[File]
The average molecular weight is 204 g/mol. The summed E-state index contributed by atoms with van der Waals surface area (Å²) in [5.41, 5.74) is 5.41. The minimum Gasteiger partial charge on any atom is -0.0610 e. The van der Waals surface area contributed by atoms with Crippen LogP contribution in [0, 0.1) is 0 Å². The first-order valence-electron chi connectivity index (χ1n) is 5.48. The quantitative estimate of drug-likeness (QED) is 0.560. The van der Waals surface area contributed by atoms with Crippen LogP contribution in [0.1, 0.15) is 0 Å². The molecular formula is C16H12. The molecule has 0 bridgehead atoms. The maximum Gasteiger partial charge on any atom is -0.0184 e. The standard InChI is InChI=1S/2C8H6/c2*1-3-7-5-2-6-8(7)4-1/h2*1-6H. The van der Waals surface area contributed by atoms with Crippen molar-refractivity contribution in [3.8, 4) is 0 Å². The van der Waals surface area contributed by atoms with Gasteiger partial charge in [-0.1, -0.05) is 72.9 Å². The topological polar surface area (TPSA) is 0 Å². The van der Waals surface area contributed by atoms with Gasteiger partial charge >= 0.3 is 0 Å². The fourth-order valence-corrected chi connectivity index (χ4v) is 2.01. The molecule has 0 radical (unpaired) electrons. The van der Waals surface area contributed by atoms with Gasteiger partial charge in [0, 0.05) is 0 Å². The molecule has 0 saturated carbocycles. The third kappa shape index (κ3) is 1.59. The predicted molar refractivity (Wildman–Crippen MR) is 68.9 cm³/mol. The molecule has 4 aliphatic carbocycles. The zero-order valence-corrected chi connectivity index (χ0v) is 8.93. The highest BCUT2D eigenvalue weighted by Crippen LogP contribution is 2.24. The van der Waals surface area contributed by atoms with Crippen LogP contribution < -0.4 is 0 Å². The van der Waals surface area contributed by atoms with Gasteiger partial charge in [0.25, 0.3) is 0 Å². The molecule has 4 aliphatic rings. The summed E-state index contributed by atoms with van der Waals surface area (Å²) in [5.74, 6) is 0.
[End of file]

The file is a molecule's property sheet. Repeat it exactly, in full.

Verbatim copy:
The average molecular weight is 204 g/mol. The summed E-state index contributed by atoms with van der Waals surface area (Å²) in [5.41, 5.74) is 5.41. The minimum Gasteiger partial charge on any atom is -0.0610 e. The van der Waals surface area contributed by atoms with Crippen LogP contribution in [0, 0.1) is 0 Å². The first-order valence-electron chi connectivity index (χ1n) is 5.48. The quantitative estimate of drug-likeness (QED) is 0.560. The van der Waals surface area contributed by atoms with Crippen LogP contribution in [0.1, 0.15) is 0 Å². The molecular formula is C16H12. The molecule has 0 bridgehead atoms. The maximum Gasteiger partial charge on any atom is -0.0184 e. The standard InChI is InChI=1S/2C8H6/c2*1-3-7-5-2-6-8(7)4-1/h2*1-6H. The van der Waals surface area contributed by atoms with Crippen molar-refractivity contribution in [3.8, 4) is 0 Å². The van der Waals surface area contributed by atoms with Gasteiger partial charge in [-0.1, -0.05) is 72.9 Å². The topological polar surface area (TPSA) is 0 Å². The van der Waals surface area contributed by atoms with Gasteiger partial charge >= 0.3 is 0 Å². The fourth-order valence-corrected chi connectivity index (χ4v) is 2.01. The molecule has 0 radical (unpaired) electrons. The van der Waals surface area contributed by atoms with Gasteiger partial charge in [0, 0.05) is 0 Å². The molecule has 0 saturated carbocycles. The third kappa shape index (κ3) is 1.59. The predicted molar refractivity (Wildman–Crippen MR) is 68.9 cm³/mol. The molecule has 4 aliphatic carbocycles. The zero-order valence-corrected chi connectivity index (χ0v) is 8.93. The highest BCUT2D eigenvalue weighted by Crippen LogP contribution is 2.24. The van der Waals surface area contributed by atoms with Crippen LogP contribution < -0.4 is 0 Å². The van der Waals surface area contributed by atoms with Gasteiger partial charge in [0.25, 0.3) is 0 Å². The molecule has 4 aliphatic rings. The summed E-state index contributed by atoms with van der Waals surface area (Å²) in [5.74, 6) is 0.